As a conscientious consumer, you make socially responsible choices for people and the planet with your purchases, but when you find out your mutual fund is invested in fossil fuels, all your efforts may feel for naught.

At the very least check with your mutual fund company to see if there's a social impact option, like Vanguard's Social Index Fund or Fidelity's Select Environment and Alternative Energy Portfolio.

If you want to take the next step you can invest with an investment firm with a socially responsible emphasis like Swell or Betterment. Aspiration's Redwood Fund, for example, is fossil-fuel free and fire-arm free and has a $100 minimum to invest. The IRA offered by the firm, similarly, invests in sustainable companies.

This is an area pumped and primed for young people, say impact investors.

"Millennials need to be front and center in this conversation," says Simon. "Don't just be a passive consumer, be an active participant in what impact will mean."


Align Your Money With Your Values

Whether we are talking about personal accounts, grants, endowments, pension funds, 401Ks or other investments, it is becoming increasingly important to align our money with our values. In today's shifting economy and emerging clean energy technology the deeply entrenched energy interests of the past work diligently to tilt public policy in their favor in numerous ways.

US Taxpayers subsidize the fossil fuel industry approximately $20 Billion/annually according to Price Of . This does not include the cost of rebuilding places like Houston, New Orleans, Puerto Rico and others., which again will likely be paid by taxpayers rather than the companies responsible. Ending subsidies for fossil fuels in a very real and growing possibility. The World Bank recently announced it would halt any further subsidizing of fossil fuels in the developing world.

Stranded assets in the form of half-finished pipelines or abandoned fossil-fuel infrastructure projects put investors on the hook for short-sighted CEOs with golden parachutes. Forward-leaning companies and asset managers see the potential liability with fossil fuel investments as the price of renewable continues to fall and the price of oil stagnates.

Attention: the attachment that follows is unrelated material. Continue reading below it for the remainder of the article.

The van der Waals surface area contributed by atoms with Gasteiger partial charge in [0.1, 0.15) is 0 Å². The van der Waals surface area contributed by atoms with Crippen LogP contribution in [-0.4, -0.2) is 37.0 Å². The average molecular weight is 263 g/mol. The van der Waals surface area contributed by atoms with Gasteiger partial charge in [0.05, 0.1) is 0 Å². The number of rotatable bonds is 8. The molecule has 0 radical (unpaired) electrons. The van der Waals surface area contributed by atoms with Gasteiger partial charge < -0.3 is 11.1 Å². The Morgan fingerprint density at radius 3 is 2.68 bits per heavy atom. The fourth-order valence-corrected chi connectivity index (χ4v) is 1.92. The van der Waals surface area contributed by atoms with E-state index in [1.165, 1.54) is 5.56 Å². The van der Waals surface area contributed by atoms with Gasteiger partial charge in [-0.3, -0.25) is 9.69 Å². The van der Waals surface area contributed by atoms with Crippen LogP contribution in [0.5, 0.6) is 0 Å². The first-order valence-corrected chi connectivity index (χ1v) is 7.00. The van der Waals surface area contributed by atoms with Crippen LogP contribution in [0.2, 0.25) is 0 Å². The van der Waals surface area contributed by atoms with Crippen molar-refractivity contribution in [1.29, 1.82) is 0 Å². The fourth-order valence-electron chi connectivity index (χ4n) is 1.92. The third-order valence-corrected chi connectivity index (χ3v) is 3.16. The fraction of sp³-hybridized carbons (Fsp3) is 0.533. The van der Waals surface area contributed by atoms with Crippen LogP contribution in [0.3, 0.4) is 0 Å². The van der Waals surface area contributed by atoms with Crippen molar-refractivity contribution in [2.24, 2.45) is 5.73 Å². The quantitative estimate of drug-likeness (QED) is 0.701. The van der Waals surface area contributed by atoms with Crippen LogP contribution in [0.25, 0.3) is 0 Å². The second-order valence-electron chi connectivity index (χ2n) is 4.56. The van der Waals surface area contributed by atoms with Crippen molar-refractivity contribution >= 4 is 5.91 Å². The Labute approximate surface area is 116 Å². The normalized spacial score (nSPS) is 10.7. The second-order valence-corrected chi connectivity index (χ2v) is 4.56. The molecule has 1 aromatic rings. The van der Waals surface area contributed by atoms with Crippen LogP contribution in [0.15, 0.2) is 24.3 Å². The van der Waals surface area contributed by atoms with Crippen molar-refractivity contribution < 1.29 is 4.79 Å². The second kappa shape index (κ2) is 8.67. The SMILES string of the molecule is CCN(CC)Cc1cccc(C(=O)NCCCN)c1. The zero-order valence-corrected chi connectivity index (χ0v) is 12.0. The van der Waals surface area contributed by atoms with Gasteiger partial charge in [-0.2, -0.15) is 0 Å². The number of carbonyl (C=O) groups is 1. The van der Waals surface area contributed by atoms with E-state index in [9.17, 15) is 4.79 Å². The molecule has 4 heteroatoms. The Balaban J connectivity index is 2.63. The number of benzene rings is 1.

Net-metering, a program by which residential and commercial solar and wind power generators can sell excess power back to the utility, is under attack at the state level nationwide. In a bid to hobble clean energy competition, lobbyists for fossil fuel interests are hard at work thwarting the free-market and undermining recent progress towards renewables. In Tennessee, the TVA has taken a decidedly fossil-friendly position on clean energy development, with recent rollbacks on net-metering incentives.

More than ever, our careful investments as individuals, workforces, companies and boards of directors are needed to drive the transition from a fossil-fuel-based economy to a clean and sustainable energy economy.


Drive Investment In The Clean Energy Transition

By moving your money away from banks and financial institutions that finance pipeline infrastructure, drilling, fracking, the construction of Liquid Natural Gas Terminals, Compressor Stations and Oil Refineries etc, you will be joining a global movement that strives to break the grip on energy policy that the fossil fuel industry has enjoyed for over 100 years. The technology for transitioning to renewables is available and getting cheaper and more efficient every day.

Suppressing the free-market and protecting the fossil fuel monopoly through subsidies and state-level attacks on net-metering(the ability to sell excess energy from solar or wind back to the utilities) and the undermining of regulatory oversight and enforcement etc is part and parcel of the fossil fuel paradigm. It must end, and the change must be driven by finance.

Forbes Magazine makes some very rosy predictions for clean energy investments going into 2018.

CNBC also forecasts positive earnings on renewable energy investments across the board.

Speculation on Fossil Fuel investments are not quite as positive, according to this piece by PRI.

Newsweek reports major problems with fossil fuel-based pension funds.


Make A Clean Break, Trillium Investments and Green Century Funds have put together an amazing resource for anyone thinking about divestment. It's called "Make A Clean Break" 


Next Steps...

On the off-chance that you haven't signed the petition yet, please hit the button and sign our petition to urge Mayor Barry and City Council commit to the divestment from fossil fuel by the City of Nashville.